Eight top tips for teaching overseas

Perhaps you’re toying with the idea of teaching overseas, but before you gleefully hand in your notice and start packing your swimwear, there are a few things to think about.

Tes Editorial

A Teacher Going Overseas

Teaching overseas is a great way to explore the globe and experience school life in a far-flung country. You could even increase your salary. But before you book your flights there is lots to consider. From accommodation costs to cultural differences, you’d be wise to do some research before you head off.

1. Try to learn the local language 

Even if you can just say a few pleasantries, it will go a long way. If you can find a local person who would be prepared to teach you for a few months, then that would be even better. It will enrich your experience, open up new circles of friendship and could increase your personal security.

2. Be aware of cultural traditions

Buy a good guide and read up on the country. Be sensitive to cultural differences; it might be acceptable in the UK to flash your midriff as you go about your daily business but some countries expect women to dress modestly or have other customs so be courteous.

If there are political tensions, what is the impact of this on day-to-day living? Check out any regional and national security issues and follow any guidance. Contact the foreign office to see if they have any advice. Keep a copy of your passport for emergencies.


3. Check out the overseas school

Ask loads of questions and do some research. You’ll be in a better position to decide whether to take up a post. See if you can find a former teacher online and ask a few questions.

4. Read the contract thoroughly 

And make sure it is signed at the beginning of the school year, otherwise you might not receive redundancy pay if the school runs into difficulties, for example. Watch out for legal loopholes such as whether promises are enforceable under the local country’s laws.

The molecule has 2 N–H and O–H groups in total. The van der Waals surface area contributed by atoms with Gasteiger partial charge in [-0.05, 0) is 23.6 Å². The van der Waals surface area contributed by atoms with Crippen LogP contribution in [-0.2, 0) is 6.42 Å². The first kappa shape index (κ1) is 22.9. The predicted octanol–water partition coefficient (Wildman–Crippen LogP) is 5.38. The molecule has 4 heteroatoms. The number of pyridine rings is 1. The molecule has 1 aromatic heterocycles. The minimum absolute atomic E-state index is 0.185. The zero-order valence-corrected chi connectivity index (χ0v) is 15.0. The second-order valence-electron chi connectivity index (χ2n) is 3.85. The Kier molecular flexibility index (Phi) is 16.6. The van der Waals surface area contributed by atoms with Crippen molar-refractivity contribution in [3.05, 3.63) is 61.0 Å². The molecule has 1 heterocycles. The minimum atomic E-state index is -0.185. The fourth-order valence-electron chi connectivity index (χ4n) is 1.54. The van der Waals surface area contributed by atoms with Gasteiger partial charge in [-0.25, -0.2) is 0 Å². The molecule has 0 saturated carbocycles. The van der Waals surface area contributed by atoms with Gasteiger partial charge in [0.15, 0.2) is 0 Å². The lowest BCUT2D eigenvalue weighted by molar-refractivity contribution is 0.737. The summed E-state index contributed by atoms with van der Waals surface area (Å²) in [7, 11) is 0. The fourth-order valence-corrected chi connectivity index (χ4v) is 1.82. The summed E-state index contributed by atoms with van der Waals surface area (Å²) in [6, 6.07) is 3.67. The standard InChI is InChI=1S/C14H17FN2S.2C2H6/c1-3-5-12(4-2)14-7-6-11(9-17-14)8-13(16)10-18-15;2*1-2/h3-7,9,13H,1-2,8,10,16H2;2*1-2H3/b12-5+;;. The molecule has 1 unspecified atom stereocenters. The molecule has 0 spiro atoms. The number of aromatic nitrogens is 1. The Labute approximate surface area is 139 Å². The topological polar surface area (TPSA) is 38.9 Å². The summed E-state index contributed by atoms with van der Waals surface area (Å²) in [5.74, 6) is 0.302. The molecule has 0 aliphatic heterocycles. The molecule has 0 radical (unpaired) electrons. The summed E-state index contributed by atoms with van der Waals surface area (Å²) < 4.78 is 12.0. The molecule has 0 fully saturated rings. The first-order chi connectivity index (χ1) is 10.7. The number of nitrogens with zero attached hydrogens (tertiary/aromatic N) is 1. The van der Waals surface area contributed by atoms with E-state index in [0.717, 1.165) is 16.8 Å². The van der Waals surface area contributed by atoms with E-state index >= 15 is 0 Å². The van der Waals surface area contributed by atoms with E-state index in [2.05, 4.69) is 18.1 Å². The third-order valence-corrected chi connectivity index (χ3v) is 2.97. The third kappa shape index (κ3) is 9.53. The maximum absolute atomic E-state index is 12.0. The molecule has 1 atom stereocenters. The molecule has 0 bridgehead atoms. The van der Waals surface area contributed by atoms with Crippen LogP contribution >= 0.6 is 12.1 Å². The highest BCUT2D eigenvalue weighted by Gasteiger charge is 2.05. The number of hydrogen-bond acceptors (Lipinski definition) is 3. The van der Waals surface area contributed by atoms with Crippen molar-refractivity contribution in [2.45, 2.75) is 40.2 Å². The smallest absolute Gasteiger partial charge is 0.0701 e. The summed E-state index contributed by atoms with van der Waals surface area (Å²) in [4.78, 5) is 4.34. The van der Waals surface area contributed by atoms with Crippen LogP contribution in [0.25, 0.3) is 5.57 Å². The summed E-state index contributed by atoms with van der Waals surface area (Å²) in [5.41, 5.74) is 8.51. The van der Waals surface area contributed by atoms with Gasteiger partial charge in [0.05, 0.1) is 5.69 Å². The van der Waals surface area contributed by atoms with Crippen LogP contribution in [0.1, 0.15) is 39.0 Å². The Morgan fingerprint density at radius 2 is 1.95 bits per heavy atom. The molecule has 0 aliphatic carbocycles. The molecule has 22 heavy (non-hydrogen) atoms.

Also, if you leave before the end of the contract, which may run into years, you may have to pay a financial penalty and have air fares or gratuities withheld.

5. Check what resources you’ll have available

Find out as soon as possible the year group or year groups you will be teaching and which subjects. Send off an email or two and try to find out what the school has in terms of resources, but in the meantime start saving your TES resources.

6. Check your qualifications count

For teachers taking the migration rather than ex-pat route to teaching overseas, this is important. Commonwealth countries which base their education system on the UK’s, do not necessarily recognise UK qualifications, which has implications for salary and promotion.

7. Keep your paperwork in order

The bureaucracy of some countries is horrendous and may require you to re-apply for a work visa each year. If you live in Australia and fancy moving to a different state, you will have to be re-licensed all over again.

Once you’ve successfully gone through the process, hang onto the bits of paper. Make sure your passport has several years to run before you set off on your overseas adventure.

8. Think about your return home

You should remember that, in the UK, employees’ statutory employment rights such as protection against unfair dismissal and rights to redundancy payments are generally dependent on length of continuous service.

Your ‘continuous service’ will be broken for many purposes by your period of employment abroad.